WASTE ground in Maryhill is to help transform the housing landscape of Glasgow.

Plots just off Bantaskin Street will see the first self-build homes in Scotland - and become a new model for tackling the city's housing crisis.

The first six plot holders are preparing for their builds to begin while around 180 people have registered interest in a second phase of 17 plots.

Karen Longmuir, one of the first six self-builders, showed the Evening Times around her plot, describing the area as "a wee hidden gem".

The businesswoman studied at art school and, as a designer, has always had an interest in self-build.

She has previously converted properties and was very hands-on in designing her shop - but this will be a whole new challenge.

Karen said: "I have always thought self-build would be an amazing thing to do but that I would never get the opportunity.

"This is the perfect location. Usually to find enough space to self-build you have to be in the countryside and living in the middle of nowhere doesn't appeal to me.

"It's obviously completely different to buying a home. You have to think about everything - the windows, the heating, the way the house faces, everything.

"It's an opportunity to start fresh. I just thought, 'Wow, this is really exciting.'"

Glasgow City Council decided to make self build an important part of its People Make Glasgow Home housing strategy.

Headed up by Angela Doran, the self-build co-ordinator, the council has taken steps to make self-building as straightforward as possible.

The council is providing serviced plots, a design code and a "plot passport" - if builders stick to the passport and code then they dodge the formal planning process.

It is the first time a scheme like this has been carried out in Scotland.

Custom build company Buildstore is helping plot holders find appropriate mortgages provided by the company.

Angela said: "The fact is we have a rising population and we have young people struggling to get on to the property ladder.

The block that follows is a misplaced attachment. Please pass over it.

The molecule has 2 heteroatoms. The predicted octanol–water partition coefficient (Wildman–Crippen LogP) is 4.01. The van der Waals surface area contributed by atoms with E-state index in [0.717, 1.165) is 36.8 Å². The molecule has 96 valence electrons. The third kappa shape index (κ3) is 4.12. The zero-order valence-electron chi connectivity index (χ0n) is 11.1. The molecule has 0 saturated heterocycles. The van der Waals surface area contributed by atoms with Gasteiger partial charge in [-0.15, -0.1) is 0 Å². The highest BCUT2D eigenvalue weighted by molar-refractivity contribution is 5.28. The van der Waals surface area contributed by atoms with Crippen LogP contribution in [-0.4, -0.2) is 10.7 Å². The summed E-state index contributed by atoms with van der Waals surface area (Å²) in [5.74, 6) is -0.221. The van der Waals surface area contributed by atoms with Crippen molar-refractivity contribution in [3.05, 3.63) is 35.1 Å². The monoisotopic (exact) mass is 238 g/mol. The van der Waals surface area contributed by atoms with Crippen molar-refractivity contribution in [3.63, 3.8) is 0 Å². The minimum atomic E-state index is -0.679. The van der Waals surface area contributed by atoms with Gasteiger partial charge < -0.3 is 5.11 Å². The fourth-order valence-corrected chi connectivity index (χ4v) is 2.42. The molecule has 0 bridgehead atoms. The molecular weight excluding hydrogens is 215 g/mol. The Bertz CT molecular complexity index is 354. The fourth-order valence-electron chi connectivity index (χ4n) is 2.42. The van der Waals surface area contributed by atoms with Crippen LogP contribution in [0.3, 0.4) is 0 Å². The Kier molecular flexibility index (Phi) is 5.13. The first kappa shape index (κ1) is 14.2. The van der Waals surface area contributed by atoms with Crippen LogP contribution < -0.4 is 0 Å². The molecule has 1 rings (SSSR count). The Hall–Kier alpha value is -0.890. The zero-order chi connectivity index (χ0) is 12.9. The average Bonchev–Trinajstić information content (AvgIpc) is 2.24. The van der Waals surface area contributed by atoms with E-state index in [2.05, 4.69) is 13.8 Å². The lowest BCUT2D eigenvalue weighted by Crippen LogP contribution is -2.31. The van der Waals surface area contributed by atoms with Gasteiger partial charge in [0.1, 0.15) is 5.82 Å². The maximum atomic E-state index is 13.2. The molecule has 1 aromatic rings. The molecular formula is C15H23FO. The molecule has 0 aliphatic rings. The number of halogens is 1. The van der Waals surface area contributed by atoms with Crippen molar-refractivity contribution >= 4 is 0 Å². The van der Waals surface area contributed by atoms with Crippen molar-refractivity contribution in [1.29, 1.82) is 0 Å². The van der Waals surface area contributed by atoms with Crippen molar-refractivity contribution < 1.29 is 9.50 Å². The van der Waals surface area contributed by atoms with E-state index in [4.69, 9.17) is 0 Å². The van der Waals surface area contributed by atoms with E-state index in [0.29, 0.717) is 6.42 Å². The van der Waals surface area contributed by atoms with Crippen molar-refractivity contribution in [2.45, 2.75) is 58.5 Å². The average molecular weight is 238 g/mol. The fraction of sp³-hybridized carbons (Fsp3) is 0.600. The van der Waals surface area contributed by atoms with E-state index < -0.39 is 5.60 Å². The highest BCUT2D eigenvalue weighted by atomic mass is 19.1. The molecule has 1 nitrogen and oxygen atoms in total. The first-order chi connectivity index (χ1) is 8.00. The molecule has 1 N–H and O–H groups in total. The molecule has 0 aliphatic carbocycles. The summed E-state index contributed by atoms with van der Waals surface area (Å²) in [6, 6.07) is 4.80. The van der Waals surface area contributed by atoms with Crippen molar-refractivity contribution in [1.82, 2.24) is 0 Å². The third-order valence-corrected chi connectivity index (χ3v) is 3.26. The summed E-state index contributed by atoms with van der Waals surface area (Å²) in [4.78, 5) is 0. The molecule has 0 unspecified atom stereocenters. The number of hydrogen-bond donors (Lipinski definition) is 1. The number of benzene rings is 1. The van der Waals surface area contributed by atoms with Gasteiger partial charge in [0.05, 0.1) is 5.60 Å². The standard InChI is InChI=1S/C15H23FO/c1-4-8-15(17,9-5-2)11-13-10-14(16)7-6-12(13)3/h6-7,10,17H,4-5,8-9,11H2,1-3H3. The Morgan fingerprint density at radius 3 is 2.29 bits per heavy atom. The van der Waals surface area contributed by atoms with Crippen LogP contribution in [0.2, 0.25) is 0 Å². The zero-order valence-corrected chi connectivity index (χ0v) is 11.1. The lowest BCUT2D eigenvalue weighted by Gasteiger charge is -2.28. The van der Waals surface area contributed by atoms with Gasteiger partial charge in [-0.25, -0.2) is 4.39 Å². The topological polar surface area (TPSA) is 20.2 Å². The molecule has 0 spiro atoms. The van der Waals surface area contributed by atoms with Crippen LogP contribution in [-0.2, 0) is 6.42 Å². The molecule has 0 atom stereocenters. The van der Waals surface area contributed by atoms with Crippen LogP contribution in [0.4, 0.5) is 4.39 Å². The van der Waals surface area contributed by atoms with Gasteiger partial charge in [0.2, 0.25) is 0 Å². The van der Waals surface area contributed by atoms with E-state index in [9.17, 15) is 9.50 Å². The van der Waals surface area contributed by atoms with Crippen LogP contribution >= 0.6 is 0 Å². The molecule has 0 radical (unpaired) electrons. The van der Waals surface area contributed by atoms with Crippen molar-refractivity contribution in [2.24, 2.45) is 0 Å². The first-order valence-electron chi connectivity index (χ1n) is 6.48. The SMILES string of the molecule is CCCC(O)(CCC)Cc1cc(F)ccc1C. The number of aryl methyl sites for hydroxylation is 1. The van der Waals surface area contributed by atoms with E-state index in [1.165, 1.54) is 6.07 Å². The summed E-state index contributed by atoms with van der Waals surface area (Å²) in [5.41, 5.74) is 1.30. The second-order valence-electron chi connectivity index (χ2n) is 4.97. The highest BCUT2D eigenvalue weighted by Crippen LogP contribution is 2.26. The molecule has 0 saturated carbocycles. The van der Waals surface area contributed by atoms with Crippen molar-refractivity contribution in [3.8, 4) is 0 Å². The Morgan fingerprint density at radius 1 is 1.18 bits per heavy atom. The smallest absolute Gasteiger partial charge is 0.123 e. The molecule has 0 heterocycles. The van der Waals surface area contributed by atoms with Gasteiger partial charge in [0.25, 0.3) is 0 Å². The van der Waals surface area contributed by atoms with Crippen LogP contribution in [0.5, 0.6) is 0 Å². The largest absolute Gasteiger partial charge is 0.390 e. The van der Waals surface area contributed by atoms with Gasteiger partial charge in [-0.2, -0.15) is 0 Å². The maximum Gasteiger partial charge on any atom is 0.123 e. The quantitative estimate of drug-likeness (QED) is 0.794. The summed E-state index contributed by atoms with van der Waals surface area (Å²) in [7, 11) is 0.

"We need to be as creative and flexible as we can be to deal with this housing crisis."

For Karen, having these issues taken care of was a big draw in embarking on self build.

Being able to make her home environmentally friendly was also important to Karen, who owns the design business Ae Fond Kiss.

She said: "The way this is being done, the land coming with straight forward planning permission and amenities, that's made a huge difference, it's made it feasible.

"There are six of us in this first phase of the project and we have formed a community.

"We have met up three or four times and that's made a big difference too, you're not just out on a big ocean by yourself.

"We are going to be living side by side so it's good to know we all get on.

"The support from the council has been great and they have been there for all the difficult stuff."

The UK has been providing support elsewhere for "custom build" homes, a form of self-build where a team of experts provides support, such as with planning permission, mortgages, design and amenities.

There are two other custom build sites in Scotland are at Lasswade, near Edinburgh, and Fasque House, near Aberdeen.

Custom build is fairly new to the UK - there is one site in Wales and several in England - and Glasgow will be leading the charge in Scotland.

It is hoped that the method of housebuilding will become more mainstream and bring new housing to areas where it is much needed.

Maryhill's site has the potential for 130 new homes, feeding into the wider regeneration of the area.

Angela said: "Self-building has the benefit of creating really close-knit communities where people are really involved in their community and invested in it.

"This site in Maryhill has been lying derelict for many years and it's used as a drinking den at night for teenagers.

"The self-build homes will transform it into an attractive and thriving community, which will have benefits for the whole area.

"Self-builders also tend to stay in the area for longer as they are more invested in their homes. "

So far, local families who want to stay in Maryhill have shown an interest, as have people seeking to build an environmentally friendly home.

Working together on a site like this one always allows self-builders to share costs and cut down the overall price of their homes.

Karen added: "This is the opportunity to build the house of your dreams but I'm trying not to think too far ahead to what it's finally going to be like to walk through my front door.

"I want to enjoy the building process first."